The little details can make or break a user experience. Some users notice a lag, while others have a hard time with basic navigation. The default system settings are meant to be a sensible starting-off point. The more you become accustomed to the system, the more you'll notice what works best for you. Luckily you can tweak a lot of the user interface elements. This excerpt from David A. Karp's Windows 7 Annoyances shows you how to tweak your menus to give your Windows 7 PC a little pep.
Ever noticed the half-second or so delay between the instant you move the mouse over a menu item and the moment the menu is opened? By default, Windows waits 400 milliseconds (just under a half-second) before opening menus, but if you eliminate the delay, menus will open instantaneously, and your PC will feel a little more alert.
Expand the branches to
The numeric value you enter here is the number of milliseconds (thousandths of a second) Windows will wait before opening a menu. Enter
0(zero) here to eliminate the delay completely.
If you ever have trouble holding your mouse perfectly still, you’ve probably found it frustrating to navigate menus—particularly those in the Start menu—in Windows 7. Try typing a very large value (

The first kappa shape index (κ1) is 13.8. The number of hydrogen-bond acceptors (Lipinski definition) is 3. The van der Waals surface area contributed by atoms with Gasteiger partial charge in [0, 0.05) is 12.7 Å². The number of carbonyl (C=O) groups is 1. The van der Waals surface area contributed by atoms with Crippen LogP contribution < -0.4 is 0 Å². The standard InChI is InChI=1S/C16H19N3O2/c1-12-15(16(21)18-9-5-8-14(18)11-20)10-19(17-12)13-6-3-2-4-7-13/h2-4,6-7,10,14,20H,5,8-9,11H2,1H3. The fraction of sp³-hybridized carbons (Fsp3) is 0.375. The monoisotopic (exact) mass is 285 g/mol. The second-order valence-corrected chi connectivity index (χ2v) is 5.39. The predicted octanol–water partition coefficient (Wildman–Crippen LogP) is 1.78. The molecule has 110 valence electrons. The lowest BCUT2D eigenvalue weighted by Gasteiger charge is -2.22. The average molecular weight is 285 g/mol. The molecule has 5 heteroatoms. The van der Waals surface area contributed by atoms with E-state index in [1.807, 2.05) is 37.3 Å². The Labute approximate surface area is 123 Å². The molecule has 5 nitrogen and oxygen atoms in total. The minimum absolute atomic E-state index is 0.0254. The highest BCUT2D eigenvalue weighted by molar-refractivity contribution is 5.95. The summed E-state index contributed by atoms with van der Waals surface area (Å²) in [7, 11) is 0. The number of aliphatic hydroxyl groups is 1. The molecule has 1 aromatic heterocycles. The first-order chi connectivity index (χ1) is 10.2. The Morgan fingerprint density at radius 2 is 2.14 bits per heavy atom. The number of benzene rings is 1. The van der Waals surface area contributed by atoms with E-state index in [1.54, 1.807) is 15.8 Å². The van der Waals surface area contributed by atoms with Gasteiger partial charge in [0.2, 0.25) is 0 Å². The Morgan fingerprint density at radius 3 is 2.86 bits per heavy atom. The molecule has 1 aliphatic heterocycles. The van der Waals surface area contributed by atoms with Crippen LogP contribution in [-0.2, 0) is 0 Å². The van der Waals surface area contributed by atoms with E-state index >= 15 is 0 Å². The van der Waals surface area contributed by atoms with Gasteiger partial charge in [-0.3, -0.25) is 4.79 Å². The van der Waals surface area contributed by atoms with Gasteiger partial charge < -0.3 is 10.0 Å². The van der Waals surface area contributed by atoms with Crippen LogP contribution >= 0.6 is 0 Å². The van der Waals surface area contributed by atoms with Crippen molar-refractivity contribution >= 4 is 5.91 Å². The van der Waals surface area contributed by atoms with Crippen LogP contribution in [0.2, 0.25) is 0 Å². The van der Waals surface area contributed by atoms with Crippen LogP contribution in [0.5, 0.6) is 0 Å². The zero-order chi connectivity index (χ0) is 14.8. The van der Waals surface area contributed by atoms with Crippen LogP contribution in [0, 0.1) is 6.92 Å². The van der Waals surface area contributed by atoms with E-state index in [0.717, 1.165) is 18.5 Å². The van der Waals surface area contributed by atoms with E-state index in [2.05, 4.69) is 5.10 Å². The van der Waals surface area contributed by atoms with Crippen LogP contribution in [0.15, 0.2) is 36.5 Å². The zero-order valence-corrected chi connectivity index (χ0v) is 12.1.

65534is the maximum) here to stop menus from automatically opening altogether, which should make them easier to use.
Click OK and close the Registry Editor when you’re finished. Log off and then log back in or restart Windows for this change to take effect.
Note that another way to navigate touchy menus is to use the keyboard. In any application, press the Alt key by itself to jump to the menu bar—or press Ctrl-Esc or the Windows logo key to open the Start menu—and then use the arrow keys to navigate. (Or skip navigation altogether and type the first few letters of a program to launch it.)
To make menus open even more quickly, turn off the Fade or slide menus into view and Fade out menu items after clicking options.
Learn more about this topic from Windows 7 Annoyances.
Windows 7 may be faster and more stable than Windows Vista, but that's a far cry from problem-free. With Windows 7 Annoyances, you'll learn how to deal with a wide range of nagging problems before they deal with you. Annoyances.org founder David Karp offers you the tools to fix all sorts of Windows 7 issues, along with solutions, hacks, and timesaving tips to make the most of your PC.